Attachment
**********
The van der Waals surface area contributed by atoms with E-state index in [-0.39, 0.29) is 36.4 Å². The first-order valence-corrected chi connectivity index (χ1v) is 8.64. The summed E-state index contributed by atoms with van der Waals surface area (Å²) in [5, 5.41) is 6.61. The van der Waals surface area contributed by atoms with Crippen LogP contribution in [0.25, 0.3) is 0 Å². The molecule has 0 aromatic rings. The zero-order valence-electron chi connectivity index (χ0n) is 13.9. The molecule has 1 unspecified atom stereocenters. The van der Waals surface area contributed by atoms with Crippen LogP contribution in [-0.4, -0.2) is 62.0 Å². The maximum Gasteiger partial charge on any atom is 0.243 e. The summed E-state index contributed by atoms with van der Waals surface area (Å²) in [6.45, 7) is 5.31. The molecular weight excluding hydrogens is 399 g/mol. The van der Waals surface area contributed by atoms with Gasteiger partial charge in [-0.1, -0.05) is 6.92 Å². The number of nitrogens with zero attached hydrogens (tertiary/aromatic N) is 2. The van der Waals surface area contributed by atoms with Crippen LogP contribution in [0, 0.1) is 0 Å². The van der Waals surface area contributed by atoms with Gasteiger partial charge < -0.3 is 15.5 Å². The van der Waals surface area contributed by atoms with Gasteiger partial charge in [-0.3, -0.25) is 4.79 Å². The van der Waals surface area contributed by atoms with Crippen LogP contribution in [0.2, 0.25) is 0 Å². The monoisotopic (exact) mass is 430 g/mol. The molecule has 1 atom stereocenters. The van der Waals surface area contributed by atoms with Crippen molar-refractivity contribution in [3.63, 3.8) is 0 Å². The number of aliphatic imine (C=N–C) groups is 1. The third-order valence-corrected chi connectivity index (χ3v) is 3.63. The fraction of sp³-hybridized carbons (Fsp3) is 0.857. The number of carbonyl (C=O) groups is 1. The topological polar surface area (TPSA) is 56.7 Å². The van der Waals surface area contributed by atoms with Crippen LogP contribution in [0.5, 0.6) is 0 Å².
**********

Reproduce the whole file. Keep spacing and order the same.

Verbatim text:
The van der Waals surface area contributed by atoms with E-state index in [-0.39, 0.29) is 36.4 Å². The first-order valence-corrected chi connectivity index (χ1v) is 8.64. The summed E-state index contributed by atoms with van der Waals surface area (Å²) in [5, 5.41) is 6.61. The van der Waals surface area contributed by atoms with Crippen LogP contribution in [0.25, 0.3) is 0 Å². The molecule has 0 aromatic rings. The zero-order valence-electron chi connectivity index (χ0n) is 13.9. The molecule has 1 unspecified atom stereocenters. The van der Waals surface area contributed by atoms with Crippen LogP contribution in [-0.4, -0.2) is 62.0 Å². The maximum Gasteiger partial charge on any atom is 0.243 e. The summed E-state index contributed by atoms with van der Waals surface area (Å²) in [6.45, 7) is 5.31. The molecular weight excluding hydrogens is 399 g/mol. The van der Waals surface area contributed by atoms with Gasteiger partial charge in [-0.1, -0.05) is 6.92 Å². The number of nitrogens with zero attached hydrogens (tertiary/aromatic N) is 2. The van der Waals surface area contributed by atoms with Crippen LogP contribution in [0, 0.1) is 0 Å². The van der Waals surface area contributed by atoms with Gasteiger partial charge < -0.3 is 15.5 Å². The van der Waals surface area contributed by atoms with Gasteiger partial charge in [-0.3, -0.25) is 4.79 Å². The van der Waals surface area contributed by atoms with Crippen LogP contribution in [0.2, 0.25) is 0 Å². The monoisotopic (exact) mass is 430 g/mol. The molecule has 1 atom stereocenters. The van der Waals surface area contributed by atoms with Crippen molar-refractivity contribution in [3.63, 3.8) is 0 Å². The number of aliphatic imine (C=N–C) groups is 1. The third-order valence-corrected chi connectivity index (χ3v) is 3.63. The fraction of sp³-hybridized carbons (Fsp3) is 0.857. The number of carbonyl (C=O) groups is 1. The topological polar surface area (TPSA) is 56.7 Å². The van der Waals surface area contributed by atoms with Crippen LogP contribution in [0.5, 0.6) is 0 Å².